Podcasts of the Week (s) (July 22-August 11)


I’m way behind on posting anything to this blog.  Here are some podcasts from the past few weeks that are worth your while:

BackStory – Are We There Yet?: Americans On Vacation

An interesting history of how Americans made use of their leisure time in the past.  Oh and try not to get fumed about the idea that people who worked with their brains needed vacations while manual laborers did not, an idea still well ingrained in labor policy today.

Ben Franklin’s World – Rosemarie Zagarri, Mercy Otis Warren and the American Revolution

Mercy Otis Warren – writer and revolutionary activist – is a remarkable women of her time and someone you should know more about.

Decode DC – Should Historians Be Pundits?

Doing a better job of comparing our present political situation with the past, and finding what in the past brought about the political climate of the present.

LeVar Burton Reads“The Second Bakery Attack” by Haruki Murakami

I’m really enjoying this new podcast series, which is basically Reading Rainbow for grownups.  In addition to LeVar Burton’s great reading voice, the production values are really strong.  This was the story that introduced me to Murakami over 20 years ago, and coincidentally I first heard it read aloud on a radio program.

99% InvisibleWays of Hearing

This podcast introduces a new series exploring the changes in sound between analaog and digital audio.  As an added bonus, there’s an appearance by Red Sox announce Joe Castiglione.

Politically Re-Active – Is this what democracy looks like? Jake Tapper & Jessica Byrd give their take

I enjoyed learning about Jessica Byrd who helps underrepresented communities engage in the political process.

The Story Collider Epidemics: Stories of Medical Crises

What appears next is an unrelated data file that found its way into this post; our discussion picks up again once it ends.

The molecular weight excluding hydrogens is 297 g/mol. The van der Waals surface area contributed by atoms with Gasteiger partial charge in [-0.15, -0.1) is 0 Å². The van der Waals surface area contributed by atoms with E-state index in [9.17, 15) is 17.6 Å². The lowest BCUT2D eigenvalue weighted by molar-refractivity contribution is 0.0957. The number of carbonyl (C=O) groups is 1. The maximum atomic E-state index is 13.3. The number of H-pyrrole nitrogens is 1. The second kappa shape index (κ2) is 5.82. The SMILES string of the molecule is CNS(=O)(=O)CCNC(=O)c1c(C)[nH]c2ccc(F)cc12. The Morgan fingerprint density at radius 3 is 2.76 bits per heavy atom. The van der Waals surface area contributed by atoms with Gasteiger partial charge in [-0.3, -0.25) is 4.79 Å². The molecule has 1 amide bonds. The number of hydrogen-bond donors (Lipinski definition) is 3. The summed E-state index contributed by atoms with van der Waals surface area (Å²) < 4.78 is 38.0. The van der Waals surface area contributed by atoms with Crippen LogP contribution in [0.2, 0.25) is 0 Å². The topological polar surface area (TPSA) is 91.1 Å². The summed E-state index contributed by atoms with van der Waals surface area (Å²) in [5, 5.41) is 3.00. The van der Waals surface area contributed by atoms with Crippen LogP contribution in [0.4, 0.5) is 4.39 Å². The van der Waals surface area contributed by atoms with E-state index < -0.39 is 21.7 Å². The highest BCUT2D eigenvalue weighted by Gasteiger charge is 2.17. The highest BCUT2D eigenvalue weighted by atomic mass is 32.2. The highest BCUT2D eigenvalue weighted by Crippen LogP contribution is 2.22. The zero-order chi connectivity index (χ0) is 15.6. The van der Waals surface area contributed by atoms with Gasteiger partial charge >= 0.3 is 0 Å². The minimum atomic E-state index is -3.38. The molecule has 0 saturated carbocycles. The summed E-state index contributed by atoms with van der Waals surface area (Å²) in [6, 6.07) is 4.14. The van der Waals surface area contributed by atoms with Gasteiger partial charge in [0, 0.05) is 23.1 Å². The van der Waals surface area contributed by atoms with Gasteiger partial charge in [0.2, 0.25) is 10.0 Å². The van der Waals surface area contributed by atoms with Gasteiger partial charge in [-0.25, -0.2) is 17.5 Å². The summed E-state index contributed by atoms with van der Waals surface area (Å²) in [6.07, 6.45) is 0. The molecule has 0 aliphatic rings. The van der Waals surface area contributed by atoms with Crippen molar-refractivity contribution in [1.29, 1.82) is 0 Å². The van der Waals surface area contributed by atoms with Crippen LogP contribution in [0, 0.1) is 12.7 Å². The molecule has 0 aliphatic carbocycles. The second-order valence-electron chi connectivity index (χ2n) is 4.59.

The first story by Ken Haller is a particularly powerful reminiscence of his personal experience of the first signs of the AIDS epidemic.

Twenty Thousand Hertz – Sound Firsts

Some of the oldest surviving recordings provide a jaw-dropping window into the past.  Check out FirstSounds.Org for more.

 

#TryPod Day 4: The Story Collider


All this month, I’ve heard about the campaign to spread the news of podcasts called TryPod.  As I am a voracious listener of podcasts (you can see the complete list of my current subscriptions and other recommendations on my podcast page), I figured I ought to participate while I can.  So I will post about one of my favorite podcasts every day for the last 9 days of March.

The Story Collider allows scientists to tell the personal stories of their research, discoveries, and personal journeys in a way that allows them to share scientific knowledge with a novice audience as well as give a human face to scientific researchers.  It’s a great project to bridge scientists with the general public, and there are some spectacular stories.

Here are a few of my favorites:

  • Rochelle Williams: “Potential”
  • Daniel Engber: “Distracting Mark Cuban”
  • Meghan Groome: “Being Brave About Sex-Ed”
  • Layne Jackson Hubbard: “Still Myself”

Podcasts of the Week for the Week Ending October 24


An eerie story of a woman’s experience waking up in a hospital with a head injury and no memory of how she got there. It’s well-told with details revealed in the order she learned them.
Neil Degrasse Tyson interviews the ever charming and poetic French performance artists about his high-wire walks.
An exploration into the first type of residential architecture designed with the idea of immediately selling it to someone else and thus creating a style that no one likes.
Mike Pesca interviews the Green Party candidate for President.  While Pesca is critical of Stein, nevertheless it’s good to hear her get a chance to speak and bring up some issues not being addressed by the major party candidates.
Despite being a hot button issue, voter fraud is exceedingly rare in the United States today and especially difficult to carry out on a large scale to effect national elections.
An interview with Eric Liu who wants to bring back civic pride and celebration to elections.
A short history of how the District of Columbia has been denied Congressional representation and how non-voting Representative  Eleanor Holmes Norton is trying to change that.

Podcast of the Week: “Rochelle Williams: Potential” from The Story Collider


The Story Collider is a storytelling podcast for scientists to tell their stories – a great idea both for getting scientists to communicate and for the general public to learn about science.  In this episode, Rochelle Williams tells the story of her experience studying engineering as a young, black woman.